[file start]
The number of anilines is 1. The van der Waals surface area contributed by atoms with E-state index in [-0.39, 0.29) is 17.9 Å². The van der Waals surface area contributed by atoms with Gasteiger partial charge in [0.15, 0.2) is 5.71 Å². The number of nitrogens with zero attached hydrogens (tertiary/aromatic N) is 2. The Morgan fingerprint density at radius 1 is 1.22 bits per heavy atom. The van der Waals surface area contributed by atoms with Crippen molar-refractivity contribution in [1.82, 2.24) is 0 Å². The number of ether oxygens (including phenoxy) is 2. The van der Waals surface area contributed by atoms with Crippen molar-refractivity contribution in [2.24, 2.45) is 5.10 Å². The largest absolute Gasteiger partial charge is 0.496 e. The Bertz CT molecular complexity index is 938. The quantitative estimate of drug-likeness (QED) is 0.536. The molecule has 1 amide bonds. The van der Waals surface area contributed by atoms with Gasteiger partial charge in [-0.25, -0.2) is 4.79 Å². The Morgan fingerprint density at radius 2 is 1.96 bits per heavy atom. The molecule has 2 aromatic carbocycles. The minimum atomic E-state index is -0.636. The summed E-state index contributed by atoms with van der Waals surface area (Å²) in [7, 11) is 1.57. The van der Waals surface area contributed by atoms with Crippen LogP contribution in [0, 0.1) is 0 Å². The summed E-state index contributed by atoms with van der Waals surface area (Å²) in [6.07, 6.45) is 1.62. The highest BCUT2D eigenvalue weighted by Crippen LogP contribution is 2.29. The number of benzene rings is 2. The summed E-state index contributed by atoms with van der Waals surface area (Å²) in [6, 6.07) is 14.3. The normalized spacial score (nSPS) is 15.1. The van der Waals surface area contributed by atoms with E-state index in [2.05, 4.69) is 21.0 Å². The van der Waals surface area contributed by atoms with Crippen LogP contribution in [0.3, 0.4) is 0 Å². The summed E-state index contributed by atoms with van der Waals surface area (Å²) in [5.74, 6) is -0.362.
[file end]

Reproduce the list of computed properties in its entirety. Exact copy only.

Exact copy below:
The number of anilines is 1. The van der Waals surface area contributed by atoms with E-state index in [-0.39, 0.29) is 17.9 Å². The van der Waals surface area contributed by atoms with Gasteiger partial charge in [0.15, 0.2) is 5.71 Å². The number of nitrogens with zero attached hydrogens (tertiary/aromatic N) is 2. The Morgan fingerprint density at radius 1 is 1.22 bits per heavy atom. The van der Waals surface area contributed by atoms with Crippen molar-refractivity contribution in [1.82, 2.24) is 0 Å². The number of ether oxygens (including phenoxy) is 2. The van der Waals surface area contributed by atoms with Crippen molar-refractivity contribution in [2.24, 2.45) is 5.10 Å². The largest absolute Gasteiger partial charge is 0.496 e. The Bertz CT molecular complexity index is 938. The quantitative estimate of drug-likeness (QED) is 0.536. The molecule has 1 amide bonds. The van der Waals surface area contributed by atoms with Gasteiger partial charge in [-0.25, -0.2) is 4.79 Å². The Morgan fingerprint density at radius 2 is 1.96 bits per heavy atom. The molecule has 2 aromatic carbocycles. The minimum atomic E-state index is -0.636. The summed E-state index contributed by atoms with van der Waals surface area (Å²) in [7, 11) is 1.57. The van der Waals surface area contributed by atoms with Crippen LogP contribution in [0, 0.1) is 0 Å². The summed E-state index contributed by atoms with van der Waals surface area (Å²) in [6.07, 6.45) is 1.62. The highest BCUT2D eigenvalue weighted by Crippen LogP contribution is 2.29. The number of benzene rings is 2. The summed E-state index contributed by atoms with van der Waals surface area (Å²) in [6, 6.07) is 14.3. The normalized spacial score (nSPS) is 15.1. The van der Waals surface area contributed by atoms with E-state index in [2.05, 4.69) is 21.0 Å². The van der Waals surface area contributed by atoms with Crippen LogP contribution in [0.3, 0.4) is 0 Å². The summed E-state index contributed by atoms with van der Waals surface area (Å²) in [5.74, 6) is -0.362.